Given that human rights judges can make any award apart from legal fees to remedy discrimination, the possibility of an employee bringing a claim before the Human Rights Tribunal is an important reason for employers to have employment practices liability (EPL) coverage. Some of the available remedies at the Human Rights Tribunal are mandatory reinstatement with back pay, general damages for discrimination, wage loss recovery, forced sensitivity courses, and human rights training. This paper will examine Human Rights Tribunal cases that emphasize the importance of EPL coverage.
Cases Involving an Employer's Failure to Investigate
One of the benefits of EPL coverage is that it can protect employers from Human Rights Tribunal cases involving the employer's failure to investigate.
In Morgan v Herman Miller Canada Inc.,1 Mr. Morgan, a black man, was a furniture installation scheduler working at Herman Miller. Mr. Morgan claimed that he was being treated like a "black slave" because he was told to get a box of liquor from the company president's car. A month after Mr. Morgan complained, he was fired. He launched a human rights lawsuit claiming discrimination.
At trial, adjudicator Geneviève Debané found that once Mr. Morgan had made his discrimination complaint, the company had a duty to investigate and to take positive action. Given that the company failed to investigate and instead made an excuse for the termination (despite the termination ultimately being because of his complaint), Mr. Morgan was awarded 14 months pay after having only worked for the company for three years. He also received general damages for discrimination. Not only that, but the company and its president were forced to participate in human rights training.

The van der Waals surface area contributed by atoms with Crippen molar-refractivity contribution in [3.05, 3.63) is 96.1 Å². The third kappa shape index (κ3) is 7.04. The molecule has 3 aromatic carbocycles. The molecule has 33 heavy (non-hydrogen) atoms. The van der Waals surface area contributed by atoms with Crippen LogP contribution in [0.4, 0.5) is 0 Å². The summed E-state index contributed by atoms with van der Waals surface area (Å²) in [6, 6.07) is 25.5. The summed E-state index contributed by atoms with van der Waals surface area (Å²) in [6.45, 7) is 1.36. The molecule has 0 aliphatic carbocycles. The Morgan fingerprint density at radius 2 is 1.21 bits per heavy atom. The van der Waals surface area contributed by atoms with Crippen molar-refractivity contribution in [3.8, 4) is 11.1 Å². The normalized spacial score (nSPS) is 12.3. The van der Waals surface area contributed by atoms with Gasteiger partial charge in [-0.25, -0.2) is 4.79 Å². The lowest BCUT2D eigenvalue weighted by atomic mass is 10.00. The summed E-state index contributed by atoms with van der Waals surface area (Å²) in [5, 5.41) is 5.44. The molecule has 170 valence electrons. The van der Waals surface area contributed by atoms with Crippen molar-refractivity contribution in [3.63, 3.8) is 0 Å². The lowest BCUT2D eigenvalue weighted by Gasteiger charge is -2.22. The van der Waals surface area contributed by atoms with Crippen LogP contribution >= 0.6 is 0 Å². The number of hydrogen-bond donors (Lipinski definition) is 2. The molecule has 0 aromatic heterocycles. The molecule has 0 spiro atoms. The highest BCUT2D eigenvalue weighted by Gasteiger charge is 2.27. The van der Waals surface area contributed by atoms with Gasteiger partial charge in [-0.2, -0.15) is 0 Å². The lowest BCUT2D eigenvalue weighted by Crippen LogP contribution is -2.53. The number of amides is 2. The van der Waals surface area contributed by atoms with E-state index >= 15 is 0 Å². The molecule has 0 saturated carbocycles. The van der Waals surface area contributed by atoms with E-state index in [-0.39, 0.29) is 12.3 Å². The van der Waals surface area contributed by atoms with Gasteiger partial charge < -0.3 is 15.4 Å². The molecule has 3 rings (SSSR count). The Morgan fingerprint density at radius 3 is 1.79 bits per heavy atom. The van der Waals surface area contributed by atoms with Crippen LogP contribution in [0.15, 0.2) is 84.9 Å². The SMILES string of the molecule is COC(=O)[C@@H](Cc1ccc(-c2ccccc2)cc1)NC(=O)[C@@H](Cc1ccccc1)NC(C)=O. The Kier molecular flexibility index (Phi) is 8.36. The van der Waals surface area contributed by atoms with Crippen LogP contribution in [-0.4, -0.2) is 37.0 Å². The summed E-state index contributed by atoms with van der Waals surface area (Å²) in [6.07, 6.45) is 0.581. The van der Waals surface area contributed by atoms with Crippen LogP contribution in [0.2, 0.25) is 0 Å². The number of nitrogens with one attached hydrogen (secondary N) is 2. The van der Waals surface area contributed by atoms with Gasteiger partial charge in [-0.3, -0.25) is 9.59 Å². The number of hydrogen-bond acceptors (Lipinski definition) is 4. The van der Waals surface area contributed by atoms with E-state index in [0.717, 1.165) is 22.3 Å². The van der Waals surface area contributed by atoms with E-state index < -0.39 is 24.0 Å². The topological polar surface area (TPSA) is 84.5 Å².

It is important to note that Adjudicator Debané did not find that Mr. Morgan had been mistreated until the company failed to investigate his complaint. In other words, he was awarded human rights damages despite the Tribunal's holding that he had not been discriminated against. As such, the case is an important one for employers to remember in the sense that, even if it is ultimately found that the employee in question was not discriminated against, the employer can be penalized for failing to properly investigate.
Cases Involving an Employer's Failure to Accommodate
Failure to accommodate cases are also ones that can arise when employers do not have EPL policies in place. For instance, in Fair v Hamilton-Wentworth District School Board,2 Sharon Fair, an employee of the Hamilton-Wentworth District School Board, was ordered to be reinstated nine years after her termination, in addition to receiving back pay and lost benefits totalling almost $500,000. After having developed an anxiety disorder, Ms. Fair had been fired after three years on the board's long-term disability plan. Before she was fired, the board refused to offer her available jobs that she said she could have performed despite her anxiety disorder. The Human Rights Tribunal held this to be a significant failure to accommodate a disability.
Another accommodation case that exemplifies why employers should have EPL policies in place is Maciel v Fashion Coiffures.3 In that case, Jessica Maciel was fired from a hair salon called Fashion Coiffures after having worked there for one day and disclosing that she was pregnant. The Human Rights Tribunal found that her termination was due to her pregnancy and Ms. Maciel, despite having only worked at the hair salon for one day, was awarded $35,000 for lost wages, benefits and punitive damages.
One reason for which employers should be fearful of the Maciel case is that the Human Rights Legal Support Centre, an Ontario government-sponsored program that argues human rights cases on behalf of employees for free, sent out a mass press release broadcasting the decision. In other word, employers can face public scrutiny as a result of Human Rights Tribunal cases.
The above cases show the many benefits of EPL coverage for employers. An employer's failure to have an EPL policy in place can lead to exposure to a variety of applications from employees, including damages for discrimination and other violation of the Human Rights Code.
1. 2013 HRTO 650.
2. 2013 HRTO 440.
3. 2009 HRTO 1804.
The content of this article is intended to provide a general guide to the subject matter. Specialist advice should be sought about your specific circumstances.